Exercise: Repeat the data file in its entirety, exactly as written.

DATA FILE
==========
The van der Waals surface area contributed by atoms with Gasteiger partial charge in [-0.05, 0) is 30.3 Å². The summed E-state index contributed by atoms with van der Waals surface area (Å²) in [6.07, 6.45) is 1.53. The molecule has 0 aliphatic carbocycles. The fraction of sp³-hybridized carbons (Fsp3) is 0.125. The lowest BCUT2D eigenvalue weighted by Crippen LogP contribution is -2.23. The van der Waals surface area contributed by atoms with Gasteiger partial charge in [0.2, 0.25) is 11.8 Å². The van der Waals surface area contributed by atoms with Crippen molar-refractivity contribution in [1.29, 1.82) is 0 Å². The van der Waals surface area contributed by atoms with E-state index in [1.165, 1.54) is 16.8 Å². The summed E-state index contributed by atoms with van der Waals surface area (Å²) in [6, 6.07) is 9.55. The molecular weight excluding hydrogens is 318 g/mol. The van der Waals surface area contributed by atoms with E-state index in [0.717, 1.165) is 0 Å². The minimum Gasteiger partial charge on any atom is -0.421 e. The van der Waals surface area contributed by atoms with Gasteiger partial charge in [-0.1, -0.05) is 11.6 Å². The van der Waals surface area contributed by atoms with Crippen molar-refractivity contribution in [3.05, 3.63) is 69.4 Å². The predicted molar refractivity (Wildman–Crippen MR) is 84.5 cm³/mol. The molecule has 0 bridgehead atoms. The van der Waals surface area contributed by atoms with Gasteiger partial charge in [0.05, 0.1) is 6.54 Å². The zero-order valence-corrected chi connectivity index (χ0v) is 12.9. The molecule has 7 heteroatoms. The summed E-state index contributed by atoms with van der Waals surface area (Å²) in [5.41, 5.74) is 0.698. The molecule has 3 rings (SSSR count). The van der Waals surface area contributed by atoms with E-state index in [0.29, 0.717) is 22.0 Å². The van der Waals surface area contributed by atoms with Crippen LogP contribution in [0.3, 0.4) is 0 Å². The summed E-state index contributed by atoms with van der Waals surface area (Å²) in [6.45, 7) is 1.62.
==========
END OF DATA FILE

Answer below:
The van der Waals surface area contributed by atoms with Gasteiger partial charge in [-0.05, 0) is 30.3 Å². The summed E-state index contributed by atoms with van der Waals surface area (Å²) in [6.07, 6.45) is 1.53. The molecule has 0 aliphatic carbocycles. The fraction of sp³-hybridized carbons (Fsp3) is 0.125. The lowest BCUT2D eigenvalue weighted by Crippen LogP contribution is -2.23. The van der Waals surface area contributed by atoms with Gasteiger partial charge in [0.2, 0.25) is 11.8 Å². The van der Waals surface area contributed by atoms with Crippen molar-refractivity contribution in [1.29, 1.82) is 0 Å². The van der Waals surface area contributed by atoms with E-state index in [1.165, 1.54) is 16.8 Å². The summed E-state index contributed by atoms with van der Waals surface area (Å²) in [6, 6.07) is 9.55. The molecular weight excluding hydrogens is 318 g/mol. The van der Waals surface area contributed by atoms with E-state index in [0.717, 1.165) is 0 Å². The minimum Gasteiger partial charge on any atom is -0.421 e. The van der Waals surface area contributed by atoms with Gasteiger partial charge in [-0.1, -0.05) is 11.6 Å². The van der Waals surface area contributed by atoms with Crippen molar-refractivity contribution in [3.05, 3.63) is 69.4 Å². The predicted molar refractivity (Wildman–Crippen MR) is 84.5 cm³/mol. The molecule has 0 bridgehead atoms. The van der Waals surface area contributed by atoms with Gasteiger partial charge in [0.05, 0.1) is 6.54 Å². The zero-order valence-corrected chi connectivity index (χ0v) is 12.9. The molecule has 7 heteroatoms. The summed E-state index contributed by atoms with van der Waals surface area (Å²) in [5.41, 5.74) is 0.698. The molecule has 3 rings (SSSR count). The van der Waals surface area contributed by atoms with E-state index in [0.29, 0.717) is 22.0 Å². The van der Waals surface area contributed by atoms with Crippen LogP contribution in [0.3, 0.4) is 0 Å². The summed E-state index contributed by atoms with van der Waals surface area (Å²) in [6.45, 7) is 1.62.